More refunds of old impact fees coming
STORY BY STEVEN M. THOMAS, (Week of January 12, 2012)
In a new twist on the long-running Fund 101 impact fee controversy, County Budget Director Jason Brown now says the fund contains more money than previously revealed – meaning more South Beach property owners will be getting refunds than had been anticipated.
Fund 101 holds money collected by the county prior to 1999 on the barrier island south of Beachland to pay for infrastructure improvements necessitated by new development.
According to county ordinance, fees not spent within six years had to be refunded, but the same ordinance allowed only a one-year refund period and no one applied before the window closed in 2005.
For months Brown has been adamant most of the money was spent upgrading roads, leaving only $132,000 in principle along with more than $1 million in interest accrued on that amount and earned on fees later spent.
Now, after the county commission on Dec. 20 ordered staff to return the $132,000 with interest, Brown says the county’s figures were in error and the fund actually contains $255,000 in unspent fees.
“It is my mistake and I take responsibility for it,” Brown says. “There was an error in the way the expenditures were calculated back in 1996 and 1997. When we started going through the list to determine who would get a refund, we spotted the mistake.”
Former Vero Beach City Councilman Charlie Wilson discovered the existence of the $1.2-million fund and has been pushing for the past year to have all of it refunded to approximately 400 island homeowners.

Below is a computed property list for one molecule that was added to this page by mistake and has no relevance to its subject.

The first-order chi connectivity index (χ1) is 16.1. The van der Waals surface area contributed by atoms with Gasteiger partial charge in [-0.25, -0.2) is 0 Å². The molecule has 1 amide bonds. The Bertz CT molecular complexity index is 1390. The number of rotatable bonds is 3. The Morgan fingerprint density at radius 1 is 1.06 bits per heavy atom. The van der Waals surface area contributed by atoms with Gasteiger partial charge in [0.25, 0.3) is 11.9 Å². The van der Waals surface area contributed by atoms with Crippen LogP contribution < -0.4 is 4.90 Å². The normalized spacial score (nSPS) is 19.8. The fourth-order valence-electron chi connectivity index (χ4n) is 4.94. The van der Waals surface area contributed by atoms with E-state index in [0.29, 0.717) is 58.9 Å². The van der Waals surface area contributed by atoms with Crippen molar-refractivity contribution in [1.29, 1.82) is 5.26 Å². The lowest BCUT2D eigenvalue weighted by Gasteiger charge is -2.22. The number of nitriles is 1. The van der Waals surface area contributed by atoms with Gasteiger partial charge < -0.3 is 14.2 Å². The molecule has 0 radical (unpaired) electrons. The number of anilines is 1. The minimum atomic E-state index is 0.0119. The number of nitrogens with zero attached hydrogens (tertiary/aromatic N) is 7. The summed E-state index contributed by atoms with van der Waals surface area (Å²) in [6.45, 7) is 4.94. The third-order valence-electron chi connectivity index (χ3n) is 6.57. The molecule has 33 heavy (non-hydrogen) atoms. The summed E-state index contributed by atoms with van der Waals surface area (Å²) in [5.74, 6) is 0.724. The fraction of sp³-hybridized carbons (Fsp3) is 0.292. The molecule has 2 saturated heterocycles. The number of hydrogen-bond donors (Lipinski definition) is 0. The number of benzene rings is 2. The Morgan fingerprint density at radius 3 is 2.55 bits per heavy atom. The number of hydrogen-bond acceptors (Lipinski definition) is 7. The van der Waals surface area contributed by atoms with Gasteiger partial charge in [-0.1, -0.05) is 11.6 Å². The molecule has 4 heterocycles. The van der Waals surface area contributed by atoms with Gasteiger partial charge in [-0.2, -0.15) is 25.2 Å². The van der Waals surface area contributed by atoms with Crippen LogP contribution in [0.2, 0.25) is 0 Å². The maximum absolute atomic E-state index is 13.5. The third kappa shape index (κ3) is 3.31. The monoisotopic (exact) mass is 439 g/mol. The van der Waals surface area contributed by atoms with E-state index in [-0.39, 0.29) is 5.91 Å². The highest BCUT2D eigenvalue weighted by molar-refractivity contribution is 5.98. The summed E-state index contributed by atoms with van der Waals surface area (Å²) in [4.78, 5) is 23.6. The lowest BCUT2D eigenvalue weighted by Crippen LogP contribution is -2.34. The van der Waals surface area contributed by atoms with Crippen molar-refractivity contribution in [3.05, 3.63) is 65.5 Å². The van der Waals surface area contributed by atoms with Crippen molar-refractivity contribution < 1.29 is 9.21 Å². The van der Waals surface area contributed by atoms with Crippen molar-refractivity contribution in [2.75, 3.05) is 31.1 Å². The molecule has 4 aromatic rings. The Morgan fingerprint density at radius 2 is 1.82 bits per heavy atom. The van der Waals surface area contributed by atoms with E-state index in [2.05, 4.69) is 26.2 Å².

Wilson filed a request for information the day after the commission vote asking for proof of account balances and a list of deposits to verify the $132,000 figure provided by Brown was correct, but Brown says the error did not come to light because of that request.
According to the commission’s Dec. 20 decision, only about 110 residents would have received refunds and commissioners were divided about how refundees would be selected. They ordered County Attorney Alan Polackwich to draft an ordinance to guide the process, which apparently would pay back those who paid fees most recently, leaving early fee payers out of luck.
Now with nearly twice as much principle and interest available, more homeowners will receive refunds but some who Wilson says are due money will still be left out.
“We still have hopes that commissioners will realize that their credibility is at stake as well as the $1.2 million dollars and do the right thing and return [all] the money as they promised when impact fees were initially enacted,” Wilson says.
At the Dec. 20 meeting, Commissioners Peter O’ Bryan and Gary Wheeler initially opposed refunds, saying the money should be spent to upgrade the A1A/17th Street Causeway intersection, fulfilling the original purpose for which they were collected.
“I have not giving up on the idea of returning all the fees,” said Davis after the accounting discrepancy came to light.